Renewable Energy & Climate Change
July 2016 Monthly Renewable Energy Report
Brought to you by the Iowa Grain Quality Initiative and Decision Innovation Solutions.
The Renewable Fuels Monthly Report is now being produced as a partnership between the Agricultural Marketing Resource Center operated by the Value Added Agriculture Program at Iowa State Extension and Outreach (ISUEO), the Iowa Grain Quality Initiative (IGQI), an ISUEO program directed specifically at grain processing and handling, and is authored by Decision Innovation Solutions, LLC, an economic research and analysis firm located in Urbandale, Iowa.
Cellulosic ethanol is ethanol fuel produced from agricultural residues such as corn stover (that is, the leftover stalk, cobs, leaves, and husks), switchgrass, wheat straw, or non-edible parts of plants. It gained much attention because its feedstock can be grown anywhere and can be sourced from agricultural crop residues. The U.S. Department of Agriculture (USDA) estimated that more than one billion tons of biomass feedstock are available for use in the United States annually (USDA, 2011). Corn starch from corn and sugars from sugarcane are the most common feedstocks for ethanol production. However, the production of cellulosic ethanol requires advanced technologies to break down cellulose into ethanol, unlike corn-based ethanol production occurring mostly in the United States and sugarcane-based ethanol production occurring mostly in Brazil.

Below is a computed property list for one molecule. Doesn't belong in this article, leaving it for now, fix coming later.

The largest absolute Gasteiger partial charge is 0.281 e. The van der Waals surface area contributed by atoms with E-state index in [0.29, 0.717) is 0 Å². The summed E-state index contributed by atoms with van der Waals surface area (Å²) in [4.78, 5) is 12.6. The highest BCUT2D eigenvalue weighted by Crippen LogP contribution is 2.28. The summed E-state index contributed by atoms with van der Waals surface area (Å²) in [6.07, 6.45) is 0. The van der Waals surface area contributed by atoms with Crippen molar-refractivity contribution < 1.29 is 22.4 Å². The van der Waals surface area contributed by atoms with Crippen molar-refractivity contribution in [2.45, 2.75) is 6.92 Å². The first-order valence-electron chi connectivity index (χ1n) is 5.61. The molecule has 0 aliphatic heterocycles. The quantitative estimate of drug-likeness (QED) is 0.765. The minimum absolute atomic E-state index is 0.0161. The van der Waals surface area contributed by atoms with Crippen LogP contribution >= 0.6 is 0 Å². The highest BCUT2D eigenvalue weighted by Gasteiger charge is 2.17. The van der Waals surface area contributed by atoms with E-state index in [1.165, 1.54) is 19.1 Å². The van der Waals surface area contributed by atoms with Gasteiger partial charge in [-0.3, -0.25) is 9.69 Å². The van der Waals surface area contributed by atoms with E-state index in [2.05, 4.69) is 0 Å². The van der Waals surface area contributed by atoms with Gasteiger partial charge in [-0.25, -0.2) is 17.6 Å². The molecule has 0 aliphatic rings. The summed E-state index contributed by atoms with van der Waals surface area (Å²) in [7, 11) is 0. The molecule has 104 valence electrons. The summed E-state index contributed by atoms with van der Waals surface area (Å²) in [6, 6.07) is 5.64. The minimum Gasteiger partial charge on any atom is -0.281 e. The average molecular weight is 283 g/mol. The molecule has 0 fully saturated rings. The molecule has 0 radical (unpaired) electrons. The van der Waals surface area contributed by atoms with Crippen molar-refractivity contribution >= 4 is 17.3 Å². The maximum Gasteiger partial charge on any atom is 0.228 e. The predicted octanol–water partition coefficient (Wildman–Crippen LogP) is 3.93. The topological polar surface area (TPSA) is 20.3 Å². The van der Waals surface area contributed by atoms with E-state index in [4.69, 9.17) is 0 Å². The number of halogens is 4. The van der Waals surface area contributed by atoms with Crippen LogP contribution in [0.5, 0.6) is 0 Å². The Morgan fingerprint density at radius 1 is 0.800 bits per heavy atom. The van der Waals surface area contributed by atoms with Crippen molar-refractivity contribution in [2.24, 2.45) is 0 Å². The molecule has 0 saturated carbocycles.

The first USDA U.S. corn production projection for the 2016/17 marketing year was published in the World Agricultural Supply and Demand Estimates (WASDE) on May 10, 2016 (USDA-OCE, 2016a). The report indicated a 6% increase, to 14.430 billion bushels, compared with the 2015/16 estimate (13.601 billion bushels). If realized, corn production in the new marketing year will surpass the record 2014/15 corn production (14.216 billion bushels). This projection is supported by expanded 2016/17 planting intentions. As indicated in the Prospective Plantings report published by USDA on March 31 (USDA-NASS, 2016a), U.S. corn producers intended to plant 93.6 million acres in 2016/17, or 5.6 million acres more than last year (88 million acres).
The transportation sector has now become the biggest contributor to carbon dioxide emissions in the United States.
The spreadsheets listed below provide data and trends for various components of the renewable energy industry. These files are updated with new information each month. Energy prices and their grain feedstock prices are commodity prices that are vulnerable to large swings over time.